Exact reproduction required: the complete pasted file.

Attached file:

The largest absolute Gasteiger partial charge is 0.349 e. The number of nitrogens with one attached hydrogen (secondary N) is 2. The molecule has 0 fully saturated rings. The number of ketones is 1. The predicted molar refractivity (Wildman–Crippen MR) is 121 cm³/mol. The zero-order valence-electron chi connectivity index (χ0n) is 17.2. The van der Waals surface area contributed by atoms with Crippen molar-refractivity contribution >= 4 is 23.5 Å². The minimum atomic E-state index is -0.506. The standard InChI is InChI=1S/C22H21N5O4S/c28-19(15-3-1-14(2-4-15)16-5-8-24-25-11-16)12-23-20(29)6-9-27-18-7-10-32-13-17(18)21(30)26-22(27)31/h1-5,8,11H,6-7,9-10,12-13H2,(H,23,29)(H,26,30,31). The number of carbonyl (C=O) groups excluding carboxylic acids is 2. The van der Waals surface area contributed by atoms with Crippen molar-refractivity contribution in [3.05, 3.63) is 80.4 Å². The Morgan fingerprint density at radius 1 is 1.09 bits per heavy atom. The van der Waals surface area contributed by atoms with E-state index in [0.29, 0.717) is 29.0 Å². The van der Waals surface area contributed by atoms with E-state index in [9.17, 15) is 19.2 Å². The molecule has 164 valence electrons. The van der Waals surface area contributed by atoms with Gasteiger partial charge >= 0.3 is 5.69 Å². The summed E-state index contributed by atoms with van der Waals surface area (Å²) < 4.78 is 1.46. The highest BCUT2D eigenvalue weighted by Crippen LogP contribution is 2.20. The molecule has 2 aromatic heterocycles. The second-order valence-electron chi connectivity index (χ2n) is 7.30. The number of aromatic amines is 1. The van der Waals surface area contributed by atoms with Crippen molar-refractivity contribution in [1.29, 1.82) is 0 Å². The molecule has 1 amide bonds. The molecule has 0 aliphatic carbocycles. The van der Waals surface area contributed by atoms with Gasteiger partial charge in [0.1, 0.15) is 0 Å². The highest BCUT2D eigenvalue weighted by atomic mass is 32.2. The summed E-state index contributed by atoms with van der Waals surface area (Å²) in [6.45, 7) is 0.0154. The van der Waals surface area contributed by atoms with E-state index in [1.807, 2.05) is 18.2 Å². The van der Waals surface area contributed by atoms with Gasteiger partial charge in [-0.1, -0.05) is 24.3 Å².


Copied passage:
The largest absolute Gasteiger partial charge is 0.349 e. The number of nitrogens with one attached hydrogen (secondary N) is 2. The molecule has 0 fully saturated rings. The number of ketones is 1. The predicted molar refractivity (Wildman–Crippen MR) is 121 cm³/mol. The zero-order valence-electron chi connectivity index (χ0n) is 17.2. The van der Waals surface area contributed by atoms with Crippen molar-refractivity contribution >= 4 is 23.5 Å². The minimum atomic E-state index is -0.506. The standard InChI is InChI=1S/C22H21N5O4S/c28-19(15-3-1-14(2-4-15)16-5-8-24-25-11-16)12-23-20(29)6-9-27-18-7-10-32-13-17(18)21(30)26-22(27)31/h1-5,8,11H,6-7,9-10,12-13H2,(H,23,29)(H,26,30,31). The number of carbonyl (C=O) groups excluding carboxylic acids is 2. The van der Waals surface area contributed by atoms with Crippen molar-refractivity contribution in [3.05, 3.63) is 80.4 Å². The Morgan fingerprint density at radius 1 is 1.09 bits per heavy atom. The van der Waals surface area contributed by atoms with E-state index in [0.29, 0.717) is 29.0 Å². The van der Waals surface area contributed by atoms with E-state index in [9.17, 15) is 19.2 Å². The molecule has 164 valence electrons. The van der Waals surface area contributed by atoms with Gasteiger partial charge >= 0.3 is 5.69 Å². The summed E-state index contributed by atoms with van der Waals surface area (Å²) < 4.78 is 1.46. The highest BCUT2D eigenvalue weighted by Crippen LogP contribution is 2.20. The molecule has 2 aromatic heterocycles. The second-order valence-electron chi connectivity index (χ2n) is 7.30. The number of aromatic amines is 1. The van der Waals surface area contributed by atoms with Crippen molar-refractivity contribution in [1.29, 1.82) is 0 Å². The molecule has 1 amide bonds. The molecule has 0 aliphatic carbocycles. The van der Waals surface area contributed by atoms with Gasteiger partial charge in [0.1, 0.15) is 0 Å². The highest BCUT2D eigenvalue weighted by atomic mass is 32.2. The summed E-state index contributed by atoms with van der Waals surface area (Å²) in [6.45, 7) is 0.0154. The van der Waals surface area contributed by atoms with E-state index in [1.807, 2.05) is 18.2 Å². The van der Waals surface area contributed by atoms with Gasteiger partial charge in [-0.1, -0.05) is 24.3 Å².